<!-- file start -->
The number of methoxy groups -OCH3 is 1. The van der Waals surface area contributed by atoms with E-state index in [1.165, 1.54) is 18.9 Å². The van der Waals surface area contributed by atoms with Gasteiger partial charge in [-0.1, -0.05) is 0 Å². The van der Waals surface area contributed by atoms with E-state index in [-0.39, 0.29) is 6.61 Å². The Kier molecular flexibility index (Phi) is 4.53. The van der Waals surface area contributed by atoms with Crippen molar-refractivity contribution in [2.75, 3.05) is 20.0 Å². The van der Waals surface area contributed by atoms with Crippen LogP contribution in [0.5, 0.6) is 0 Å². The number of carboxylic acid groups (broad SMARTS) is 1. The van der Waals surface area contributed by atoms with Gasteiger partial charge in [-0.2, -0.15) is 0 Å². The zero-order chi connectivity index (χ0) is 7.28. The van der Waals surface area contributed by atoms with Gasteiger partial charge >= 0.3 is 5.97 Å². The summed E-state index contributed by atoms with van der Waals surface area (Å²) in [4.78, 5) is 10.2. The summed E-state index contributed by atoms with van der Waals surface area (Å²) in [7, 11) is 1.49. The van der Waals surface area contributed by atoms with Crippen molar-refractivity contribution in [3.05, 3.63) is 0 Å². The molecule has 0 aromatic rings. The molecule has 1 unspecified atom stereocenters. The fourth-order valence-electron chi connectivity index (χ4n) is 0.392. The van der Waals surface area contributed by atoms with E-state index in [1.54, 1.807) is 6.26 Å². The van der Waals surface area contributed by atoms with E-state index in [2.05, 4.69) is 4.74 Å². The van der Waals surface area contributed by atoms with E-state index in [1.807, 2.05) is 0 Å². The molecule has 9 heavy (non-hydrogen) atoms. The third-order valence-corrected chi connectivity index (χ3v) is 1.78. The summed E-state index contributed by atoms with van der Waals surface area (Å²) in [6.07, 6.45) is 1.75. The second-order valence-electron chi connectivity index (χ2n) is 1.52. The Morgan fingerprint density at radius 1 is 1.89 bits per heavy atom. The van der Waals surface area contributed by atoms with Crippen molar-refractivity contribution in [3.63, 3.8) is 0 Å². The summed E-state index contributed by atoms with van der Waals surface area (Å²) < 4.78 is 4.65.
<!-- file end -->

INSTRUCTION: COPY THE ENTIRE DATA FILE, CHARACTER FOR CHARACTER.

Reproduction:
The number of methoxy groups -OCH3 is 1. The van der Waals surface area contributed by atoms with E-state index in [1.165, 1.54) is 18.9 Å². The van der Waals surface area contributed by atoms with Gasteiger partial charge in [-0.1, -0.05) is 0 Å². The van der Waals surface area contributed by atoms with E-state index in [-0.39, 0.29) is 6.61 Å². The Kier molecular flexibility index (Phi) is 4.53. The van der Waals surface area contributed by atoms with Crippen molar-refractivity contribution in [2.75, 3.05) is 20.0 Å². The van der Waals surface area contributed by atoms with Crippen LogP contribution in [0.5, 0.6) is 0 Å². The number of carboxylic acid groups (broad SMARTS) is 1. The van der Waals surface area contributed by atoms with Gasteiger partial charge in [-0.2, -0.15) is 0 Å². The zero-order chi connectivity index (χ0) is 7.28. The van der Waals surface area contributed by atoms with Gasteiger partial charge >= 0.3 is 5.97 Å². The summed E-state index contributed by atoms with van der Waals surface area (Å²) in [4.78, 5) is 10.2. The summed E-state index contributed by atoms with van der Waals surface area (Å²) in [7, 11) is 1.49. The van der Waals surface area contributed by atoms with Crippen molar-refractivity contribution in [3.05, 3.63) is 0 Å². The molecule has 0 aromatic rings. The molecule has 1 unspecified atom stereocenters. The fourth-order valence-electron chi connectivity index (χ4n) is 0.392. The van der Waals surface area contributed by atoms with E-state index in [1.54, 1.807) is 6.26 Å². The van der Waals surface area contributed by atoms with E-state index in [2.05, 4.69) is 4.74 Å². The van der Waals surface area contributed by atoms with E-state index in [1.807, 2.05) is 0 Å². The molecule has 9 heavy (non-hydrogen) atoms. The third-order valence-corrected chi connectivity index (χ3v) is 1.78. The summed E-state index contributed by atoms with van der Waals surface area (Å²) in [6.07, 6.45) is 1.75. The second-order valence-electron chi connectivity index (χ2n) is 1.52. The Morgan fingerprint density at radius 1 is 1.89 bits per heavy atom. The van der Waals surface area contributed by atoms with Crippen molar-refractivity contribution in [3.63, 3.8) is 0 Å². The summed E-state index contributed by atoms with van der Waals surface area (Å²) < 4.78 is 4.65.